The cabin doesn’t look like much. Tucked into a stand of trees and covered in vines, its log walls and stone chimney slightly off-kilter, the neglected building has sat empty for years. But its humble appearance belies a big slice of history: In 1864 it served as the birthplace of Charles Young, an African-American colonel who fought discrimination to build a remarkable military career.
Young, who was born to enslaved parents but grew up free after his family escaped to Ohio and his father served in the Civil War, was just the third African-American to graduate from West Point in 1889. His accomplishments include a stint as a professor in the military sciences department at Wilberforce College in Ohio (where he befriended colleague W.E.B. Du Bois) and service as a member of the legendary Buffalo Soldiers.
“I went to West Virginia to work in de coal mines. I made eight dollars and one penny er day er drivin’ er mule in dem mines. Later on, I made ten er twelve dollars er day loading coal. ‘At wus hard work but de more you worked de more money you made. Awe, I […]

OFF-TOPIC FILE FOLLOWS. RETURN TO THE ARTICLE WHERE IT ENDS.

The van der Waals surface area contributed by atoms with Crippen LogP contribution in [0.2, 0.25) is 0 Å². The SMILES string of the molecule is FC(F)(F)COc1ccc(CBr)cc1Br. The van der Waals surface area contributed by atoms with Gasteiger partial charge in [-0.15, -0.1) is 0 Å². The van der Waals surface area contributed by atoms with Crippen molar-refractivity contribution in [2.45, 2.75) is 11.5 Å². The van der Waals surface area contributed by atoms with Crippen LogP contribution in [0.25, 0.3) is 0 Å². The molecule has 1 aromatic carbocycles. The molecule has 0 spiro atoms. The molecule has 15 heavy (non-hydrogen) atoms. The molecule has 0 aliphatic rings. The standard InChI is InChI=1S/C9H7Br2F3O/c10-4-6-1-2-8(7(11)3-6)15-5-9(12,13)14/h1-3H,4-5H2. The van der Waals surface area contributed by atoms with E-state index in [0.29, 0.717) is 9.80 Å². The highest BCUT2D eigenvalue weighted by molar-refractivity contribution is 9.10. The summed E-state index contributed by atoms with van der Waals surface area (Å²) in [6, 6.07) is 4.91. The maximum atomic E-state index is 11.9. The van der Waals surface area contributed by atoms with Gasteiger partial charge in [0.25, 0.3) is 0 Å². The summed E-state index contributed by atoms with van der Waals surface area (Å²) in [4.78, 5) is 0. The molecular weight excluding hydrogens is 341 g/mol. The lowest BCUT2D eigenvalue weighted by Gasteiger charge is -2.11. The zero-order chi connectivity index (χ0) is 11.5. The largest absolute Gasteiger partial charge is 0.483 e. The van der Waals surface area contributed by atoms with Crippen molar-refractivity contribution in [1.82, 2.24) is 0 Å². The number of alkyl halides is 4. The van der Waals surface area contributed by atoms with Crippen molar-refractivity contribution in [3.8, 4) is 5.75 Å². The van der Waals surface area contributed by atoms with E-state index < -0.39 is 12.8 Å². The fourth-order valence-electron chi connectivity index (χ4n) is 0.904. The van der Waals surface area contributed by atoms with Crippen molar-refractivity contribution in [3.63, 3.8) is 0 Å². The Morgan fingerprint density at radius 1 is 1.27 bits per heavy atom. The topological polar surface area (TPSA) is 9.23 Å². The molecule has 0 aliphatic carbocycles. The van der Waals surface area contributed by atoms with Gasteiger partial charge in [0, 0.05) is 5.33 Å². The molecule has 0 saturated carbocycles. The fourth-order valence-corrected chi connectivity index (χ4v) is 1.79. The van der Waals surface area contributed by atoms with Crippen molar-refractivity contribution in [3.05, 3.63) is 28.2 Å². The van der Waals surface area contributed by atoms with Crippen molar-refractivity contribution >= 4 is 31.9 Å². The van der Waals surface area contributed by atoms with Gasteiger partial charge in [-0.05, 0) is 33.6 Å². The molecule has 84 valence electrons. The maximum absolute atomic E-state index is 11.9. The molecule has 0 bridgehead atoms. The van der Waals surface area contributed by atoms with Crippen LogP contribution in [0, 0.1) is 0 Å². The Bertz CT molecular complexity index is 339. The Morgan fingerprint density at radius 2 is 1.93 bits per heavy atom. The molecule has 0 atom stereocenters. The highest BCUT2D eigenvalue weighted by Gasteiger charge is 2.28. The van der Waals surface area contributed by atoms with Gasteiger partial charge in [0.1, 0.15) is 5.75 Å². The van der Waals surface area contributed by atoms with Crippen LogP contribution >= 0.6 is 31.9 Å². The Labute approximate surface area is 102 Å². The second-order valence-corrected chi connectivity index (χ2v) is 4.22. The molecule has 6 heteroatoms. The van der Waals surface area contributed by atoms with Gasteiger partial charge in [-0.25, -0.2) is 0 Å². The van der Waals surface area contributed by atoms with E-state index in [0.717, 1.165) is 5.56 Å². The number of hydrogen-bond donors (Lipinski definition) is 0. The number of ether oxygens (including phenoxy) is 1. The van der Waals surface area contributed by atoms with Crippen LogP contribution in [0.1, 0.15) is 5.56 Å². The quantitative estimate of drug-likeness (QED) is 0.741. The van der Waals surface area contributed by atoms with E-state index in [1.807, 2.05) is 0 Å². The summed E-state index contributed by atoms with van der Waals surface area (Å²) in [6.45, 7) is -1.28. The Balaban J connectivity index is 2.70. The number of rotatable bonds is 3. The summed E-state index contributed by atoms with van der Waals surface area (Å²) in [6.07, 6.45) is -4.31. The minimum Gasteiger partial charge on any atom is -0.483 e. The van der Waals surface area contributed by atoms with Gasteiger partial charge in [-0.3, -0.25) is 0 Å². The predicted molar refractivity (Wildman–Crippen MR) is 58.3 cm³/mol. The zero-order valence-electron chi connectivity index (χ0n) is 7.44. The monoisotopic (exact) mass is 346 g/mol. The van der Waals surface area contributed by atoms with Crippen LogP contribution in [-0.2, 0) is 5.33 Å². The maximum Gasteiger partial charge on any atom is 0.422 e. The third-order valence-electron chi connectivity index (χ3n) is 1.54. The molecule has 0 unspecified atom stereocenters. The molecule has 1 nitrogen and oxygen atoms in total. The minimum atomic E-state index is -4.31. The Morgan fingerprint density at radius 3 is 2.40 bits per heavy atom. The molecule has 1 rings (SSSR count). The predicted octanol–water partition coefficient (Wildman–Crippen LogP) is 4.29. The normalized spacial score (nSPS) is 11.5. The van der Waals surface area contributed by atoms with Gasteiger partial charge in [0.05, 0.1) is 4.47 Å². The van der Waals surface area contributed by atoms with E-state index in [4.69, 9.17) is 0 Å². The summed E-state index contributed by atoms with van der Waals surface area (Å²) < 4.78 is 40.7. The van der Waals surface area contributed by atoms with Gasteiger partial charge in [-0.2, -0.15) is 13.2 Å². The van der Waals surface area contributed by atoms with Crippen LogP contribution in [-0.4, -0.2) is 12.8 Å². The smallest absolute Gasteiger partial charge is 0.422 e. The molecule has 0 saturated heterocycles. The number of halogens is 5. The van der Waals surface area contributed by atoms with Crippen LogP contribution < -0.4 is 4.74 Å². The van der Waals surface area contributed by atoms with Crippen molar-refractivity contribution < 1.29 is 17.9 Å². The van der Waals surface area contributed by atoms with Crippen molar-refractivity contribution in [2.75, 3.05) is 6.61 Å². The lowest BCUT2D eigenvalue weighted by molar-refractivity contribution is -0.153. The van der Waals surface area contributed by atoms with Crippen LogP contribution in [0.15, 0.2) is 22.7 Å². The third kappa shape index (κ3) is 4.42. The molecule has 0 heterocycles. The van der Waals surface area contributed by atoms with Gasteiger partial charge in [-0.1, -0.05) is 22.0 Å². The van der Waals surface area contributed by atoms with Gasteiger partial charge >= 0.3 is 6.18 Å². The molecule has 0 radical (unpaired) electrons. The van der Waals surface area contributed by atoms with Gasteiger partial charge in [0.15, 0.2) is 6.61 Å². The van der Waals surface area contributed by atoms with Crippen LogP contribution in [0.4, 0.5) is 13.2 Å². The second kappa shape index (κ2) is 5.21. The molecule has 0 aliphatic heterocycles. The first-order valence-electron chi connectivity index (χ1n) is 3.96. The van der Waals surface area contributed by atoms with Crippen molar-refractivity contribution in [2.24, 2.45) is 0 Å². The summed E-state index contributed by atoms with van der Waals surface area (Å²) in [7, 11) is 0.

“The architectural landscape of Tennessee’s rural areas, small towns, and large cities is comprised of hundreds of historic buildings designed and built by African Americans. “One rural county in East Tennessee has an extraordinary history of African-American builders. Established in 1794 along the North Carolina border, Sevier County has never featured a large black population; […]
The following is an excerpt from an unrehearsed taped interview with Mrs. Leora Rhodes Brooks Franklin (b. 1920), long time resident of Richmond, KY. The interview was conducted by A.G. Dunston, Assistant Professor of History at Eastern Kentucky University, for the Oral History Center of EKU. Professor Dunston spent several years interviewing the black community […]
In early days for some strange reason, the little town of Keystone, WV sported one of the biggest red light districts [Cinder Bottom] in existence. On payday Saturday nights, men, young and old, came from far and near to pay their respect to the “ladies,” and for other sports such as drinking and gambling. Big […]